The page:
• A look at Rahsaan Roland Kirk’s to “rescue black classical music from certain oblivion and thrust it into the consciousness of the unwitting public.” 

  • In 1961 Metro-Goldwyn-Mayer had purchased Verve Records from Norman Granz. Creed Taylor became the new executive director, and made a number of crucial policy decisions, including the sacking of the majority of Verve’s contract artists. One of a handful to survive was

  •  This edition features the “late Columbia” era of master designer Alex Steinweiss

  • Klein’s pupil in the studio seemed to be trying to erase his presence through sheer aggression. Had Mozart started that way? Till didn’t think so.

  • The Jazz and People's Movement
  • Great Encounters: In the studio with Bill Evans and Stan Getz
  • Cover Stories with Paul Morris, Vol. 12
  • "Till's Piano Lesson" -- Short Fiction Contest-winning story
heron3 Features » Book Excerpts

Live From New York, it’s Saturday Night Live, featuring musical guest…Gil Scott-Heron

Tonight, NBC presents a 40-year anniversary show on Saturday Night Live, which, during that time has presented many cutting-edge (and let’s face it, at times very drab) comedic moments and personalities. While the show is known for its comedy, musical performances have at times made the show staying up past normal bedtime hours a worthwhile option. One of those moments was a December, 1976 SNL hosted by Richard Pryor, who hand-picked his musical guest, the soul/jazz poet Gil Scott-Heron. That memorable appearance is reported on by Marcus Baram in this excerpt from his biography Gil Scott-Heron: Pieces of a Man:

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In the fall of 1975, Gil got a call from Richard Pryor, who invited him to be a musical guest on an upcoming episode of Saturday Night Live, which Pryor was going to host in a few weeks. Pryor invited him after hearing a story about Gil that impressed the comic: A few months earlier, Gil had been invited by singer Roberta Flack to perform on […] Continue reading »

burroughs Literature » Poetry

“Just Another Punk Rocker Writing About Jazz” — a poem by Jon Wesick

They must have materialized at the open mike
out of carbon and nitrogen in the air,
those poets you’d never see in a jazz club.
A guy in Roman-helmet-like Mohawk
reads three-chord rhymes about Mingus,
an MC in Phat Farm jeans
fires machine gun words about Miles,
and a woman in high collar and sensible shoes
chops Art Blakey into fourteen lines of ten syllables.

Seems you can’t be a real poet
unless you […] Continue reading »

aaaa-paul-25 Art » Art Exhibits » Cover Story with Paul Morris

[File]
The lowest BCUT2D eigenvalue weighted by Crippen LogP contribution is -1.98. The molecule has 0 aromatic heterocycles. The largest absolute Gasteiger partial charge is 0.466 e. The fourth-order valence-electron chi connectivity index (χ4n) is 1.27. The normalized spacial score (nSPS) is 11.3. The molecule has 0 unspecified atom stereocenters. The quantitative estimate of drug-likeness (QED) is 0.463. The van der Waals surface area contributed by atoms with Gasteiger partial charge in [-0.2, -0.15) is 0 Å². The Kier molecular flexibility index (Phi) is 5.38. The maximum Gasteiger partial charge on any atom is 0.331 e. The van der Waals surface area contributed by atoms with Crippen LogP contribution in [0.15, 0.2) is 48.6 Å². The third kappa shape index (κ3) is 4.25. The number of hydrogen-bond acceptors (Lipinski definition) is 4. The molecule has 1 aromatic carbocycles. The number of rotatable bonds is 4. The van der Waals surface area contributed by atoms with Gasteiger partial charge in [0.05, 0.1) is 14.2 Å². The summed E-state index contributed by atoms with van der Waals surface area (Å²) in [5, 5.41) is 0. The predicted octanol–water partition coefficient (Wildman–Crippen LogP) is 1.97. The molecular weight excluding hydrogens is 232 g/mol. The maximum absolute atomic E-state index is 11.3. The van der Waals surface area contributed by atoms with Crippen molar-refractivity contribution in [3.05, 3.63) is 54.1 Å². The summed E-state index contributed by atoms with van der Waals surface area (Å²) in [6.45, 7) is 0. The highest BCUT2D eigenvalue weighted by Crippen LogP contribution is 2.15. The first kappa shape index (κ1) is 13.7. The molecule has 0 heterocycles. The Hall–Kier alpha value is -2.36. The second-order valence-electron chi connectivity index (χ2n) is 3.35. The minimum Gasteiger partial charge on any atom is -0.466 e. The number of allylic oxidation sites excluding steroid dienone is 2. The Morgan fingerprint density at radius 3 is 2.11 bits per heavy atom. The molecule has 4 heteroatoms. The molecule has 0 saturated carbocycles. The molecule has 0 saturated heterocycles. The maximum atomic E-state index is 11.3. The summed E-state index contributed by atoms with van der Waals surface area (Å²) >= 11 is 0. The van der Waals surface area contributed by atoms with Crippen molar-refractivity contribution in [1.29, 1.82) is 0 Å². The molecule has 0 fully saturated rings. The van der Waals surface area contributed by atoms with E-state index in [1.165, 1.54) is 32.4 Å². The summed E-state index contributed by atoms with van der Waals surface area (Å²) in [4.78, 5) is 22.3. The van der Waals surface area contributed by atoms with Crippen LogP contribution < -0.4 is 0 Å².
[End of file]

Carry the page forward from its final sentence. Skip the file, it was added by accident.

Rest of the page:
Cover Stories with Paul Morris, Vol. 11

Paul Morris is an avid Portland, Oregon record album collector who, in his words, will “share his enthusiasm for the artists who created album covers in the ‘40?s and ‘50?s.” In addition to being a collector of the art, he is a scholar of it. This edition features a selection of “glamour girl” covers ! […] Continue reading »

kahngrammy1 Uncategorized

Jazz historian Ashley Kahn wins a Grammy

Congratulations to jazz historian Ashley Kahn, who won a Grammy over the weekend for the liner notes he penned for John Coltrane’s previously unreleased recording, Offering: Live At Temple University. Kahn has mastered the art of telling a story about famous recordings. His Kind of Blue: The Making of the Miles Davis Masterpiece was described by Publisher’s Weekly as “a masterpiece in its own right,” and drummer Elvin Jones wrote that Kahn’s A Love Supreme – The Story of John Coltrane’s Signature Album “reaches a […] Continue reading »

shorter1 Uncategorized

Esperanza Spalding honors Wayne Shorter

Buried under all the popular music performances aired during last night’s Grammy Awards show was notice that the great saxophonist Wayne Shorter is the recipient of a Grammy Lifetime Achievement Award. In an artful written tribute, bassist Esperanza Spalding – herself a recipient of a Grammy for Best New Artist of 2010 – wrote that Shorter has “masterfully realized his philosophy of taking the best of the past, and using it as a ‘flashlight into the unknown’” and “provided infectious originality to some of the most loved jazz institutions of the 20th century.” Her homage to Shorter is brief and brilliant, and is a worthy read…Click here to read it in its entirety.

[…] Continue reading »